Kennedy Disease

Kennedy disease is a neurological condition that is also due to a mutation of the androgen receptor gene. Affected individuals are phenotypically normal males who are fertile, although after puberty they may develop enlarged breasts, consistent with very mild androgen insensitivity. The disorder causes progressive weakness over several decades, along with tremor, difficulty swallowing, and some sensory problems. The mutation that causes Kennedy disease is an expanded "triplet repeat" of CAG nucleotides, making this condition one of the family of triplet repeat diseases that includes Huntington's disease. see also Apoptosis; Hormonal Regulation; Inheritance Patterns; Sex Determination; Sexual Orientation; Transcription Factors; Triplet Repeat Disease; X Chromosome; Y Chromosome.

Richard Robinson


Gilbert, Scott. Developmental Biology, 5th ed. Sunderland, MA: Sinauer Associates, 1997.

Internet Resources

Androgen Insensitivity Syndrome. < .htm>.

Statement of the British Association of Paediatric Surgeons Working Party on the Surgical Management of Children Born with Ambiguous Genitalia. <http://>.

Warne, Garry. Complete Androgen Insensitivity Syndrome. Victoria, Australia: Department of Endocrinology and Diabetes, Royal Children's Hospital. <http://www>.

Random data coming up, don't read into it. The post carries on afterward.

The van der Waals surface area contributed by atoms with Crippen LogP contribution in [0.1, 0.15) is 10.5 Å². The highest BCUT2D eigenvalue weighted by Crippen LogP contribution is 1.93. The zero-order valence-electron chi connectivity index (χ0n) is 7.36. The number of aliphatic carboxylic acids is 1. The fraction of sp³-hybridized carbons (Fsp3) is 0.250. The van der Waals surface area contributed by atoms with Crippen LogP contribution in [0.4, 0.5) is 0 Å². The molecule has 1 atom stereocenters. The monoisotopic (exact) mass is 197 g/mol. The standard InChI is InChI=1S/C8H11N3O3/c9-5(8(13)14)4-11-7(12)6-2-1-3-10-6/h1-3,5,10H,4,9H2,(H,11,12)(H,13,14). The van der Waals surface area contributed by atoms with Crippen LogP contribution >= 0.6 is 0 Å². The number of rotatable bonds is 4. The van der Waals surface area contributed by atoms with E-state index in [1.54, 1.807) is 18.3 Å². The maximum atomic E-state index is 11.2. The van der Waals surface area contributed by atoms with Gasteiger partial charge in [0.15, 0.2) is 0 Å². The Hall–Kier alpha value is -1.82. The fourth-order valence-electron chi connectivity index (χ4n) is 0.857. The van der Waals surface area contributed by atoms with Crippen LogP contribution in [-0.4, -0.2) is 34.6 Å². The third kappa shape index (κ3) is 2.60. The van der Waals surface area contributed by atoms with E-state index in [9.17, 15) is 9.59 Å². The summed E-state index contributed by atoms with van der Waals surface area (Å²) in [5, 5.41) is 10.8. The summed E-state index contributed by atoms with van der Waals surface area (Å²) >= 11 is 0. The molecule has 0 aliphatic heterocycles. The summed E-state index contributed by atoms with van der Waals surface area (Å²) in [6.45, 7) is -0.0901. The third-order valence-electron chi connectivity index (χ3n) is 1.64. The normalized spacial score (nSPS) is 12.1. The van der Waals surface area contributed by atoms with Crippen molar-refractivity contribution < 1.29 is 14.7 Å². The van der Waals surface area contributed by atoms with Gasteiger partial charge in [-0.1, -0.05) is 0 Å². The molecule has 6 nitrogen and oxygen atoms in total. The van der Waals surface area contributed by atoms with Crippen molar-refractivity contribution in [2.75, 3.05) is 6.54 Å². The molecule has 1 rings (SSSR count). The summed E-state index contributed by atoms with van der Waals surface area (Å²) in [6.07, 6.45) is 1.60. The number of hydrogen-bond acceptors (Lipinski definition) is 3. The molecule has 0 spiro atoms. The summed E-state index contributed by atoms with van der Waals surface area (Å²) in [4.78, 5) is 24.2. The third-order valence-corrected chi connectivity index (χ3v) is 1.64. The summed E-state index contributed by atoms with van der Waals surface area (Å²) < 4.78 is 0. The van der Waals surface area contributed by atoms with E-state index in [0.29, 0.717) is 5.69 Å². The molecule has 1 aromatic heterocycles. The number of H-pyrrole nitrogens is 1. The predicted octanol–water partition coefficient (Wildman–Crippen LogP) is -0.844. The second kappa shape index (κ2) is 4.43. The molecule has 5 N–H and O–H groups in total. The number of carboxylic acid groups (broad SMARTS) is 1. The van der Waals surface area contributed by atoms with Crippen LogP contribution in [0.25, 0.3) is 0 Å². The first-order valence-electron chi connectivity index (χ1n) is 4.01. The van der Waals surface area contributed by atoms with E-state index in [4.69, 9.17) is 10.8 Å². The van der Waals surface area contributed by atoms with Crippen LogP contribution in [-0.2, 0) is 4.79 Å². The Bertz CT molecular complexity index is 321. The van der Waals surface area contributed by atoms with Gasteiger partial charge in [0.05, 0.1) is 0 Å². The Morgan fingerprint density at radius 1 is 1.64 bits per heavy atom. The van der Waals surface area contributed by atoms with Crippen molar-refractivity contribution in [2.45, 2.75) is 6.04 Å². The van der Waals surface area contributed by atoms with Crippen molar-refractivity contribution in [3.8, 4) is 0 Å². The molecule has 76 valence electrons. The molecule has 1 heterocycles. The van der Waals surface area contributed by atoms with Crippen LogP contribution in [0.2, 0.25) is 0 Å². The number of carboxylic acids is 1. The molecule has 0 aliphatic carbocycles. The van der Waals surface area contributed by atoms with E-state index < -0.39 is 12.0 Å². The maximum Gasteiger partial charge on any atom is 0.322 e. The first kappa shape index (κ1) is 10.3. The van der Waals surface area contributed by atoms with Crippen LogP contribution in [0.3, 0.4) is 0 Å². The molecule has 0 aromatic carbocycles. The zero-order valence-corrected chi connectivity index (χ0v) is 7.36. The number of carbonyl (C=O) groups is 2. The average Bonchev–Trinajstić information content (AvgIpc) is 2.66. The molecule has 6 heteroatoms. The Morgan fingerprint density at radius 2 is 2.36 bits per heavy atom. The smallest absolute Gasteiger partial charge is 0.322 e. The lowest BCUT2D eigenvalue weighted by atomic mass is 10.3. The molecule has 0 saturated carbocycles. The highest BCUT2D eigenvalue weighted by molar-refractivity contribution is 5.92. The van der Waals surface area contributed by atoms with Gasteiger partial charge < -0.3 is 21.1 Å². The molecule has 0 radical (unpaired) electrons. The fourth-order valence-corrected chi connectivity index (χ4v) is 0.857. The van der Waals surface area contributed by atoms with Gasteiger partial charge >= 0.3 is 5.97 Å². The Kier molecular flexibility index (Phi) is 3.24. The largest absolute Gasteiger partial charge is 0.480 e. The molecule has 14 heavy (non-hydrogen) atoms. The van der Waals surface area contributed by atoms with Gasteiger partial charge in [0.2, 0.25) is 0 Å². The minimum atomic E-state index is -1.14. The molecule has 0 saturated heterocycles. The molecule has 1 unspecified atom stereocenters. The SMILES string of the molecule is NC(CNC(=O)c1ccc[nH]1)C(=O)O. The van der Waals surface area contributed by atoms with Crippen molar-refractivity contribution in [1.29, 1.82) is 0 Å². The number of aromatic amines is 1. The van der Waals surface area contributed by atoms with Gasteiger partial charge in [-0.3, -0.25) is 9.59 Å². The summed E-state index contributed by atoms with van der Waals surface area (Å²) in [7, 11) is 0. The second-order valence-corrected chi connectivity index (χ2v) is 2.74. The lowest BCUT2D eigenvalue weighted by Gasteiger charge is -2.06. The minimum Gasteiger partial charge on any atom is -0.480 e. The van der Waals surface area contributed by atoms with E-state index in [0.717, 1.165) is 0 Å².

Aneuploidy See Chromosomal Aberrations

Antibiotic Resistance

Antibiotic resistance is the ability of a bacterium or other microorganism to survive and reproduce in the presence of antibiotic doses that were previously thought effective against them. Examples of microbe resistance to antibiotics dot the countryside, plaguing humankind. For instance, in February 1994 dozens of students at La Quinta High School in southern California were exposed to the pathogenic (disease-causing) agent, Mycobacterium tuberculosis, and eleven were diagnosed with active tuberculosis. Many strains of this bacterium are multi-drug resistant (MDR). As for the sexually transmitted pathogen Neisseria gonorrhea, which causes gonorrhea, the antibiotics penicillin and tetracycline that were used against it in the 1980s can no longer be the first lines of defense, again because of antibiotic resistance. If only 2 percent of a N. gonorrhea population is antibiotic resistant, a community-wide infection of this persistent strain can occur.

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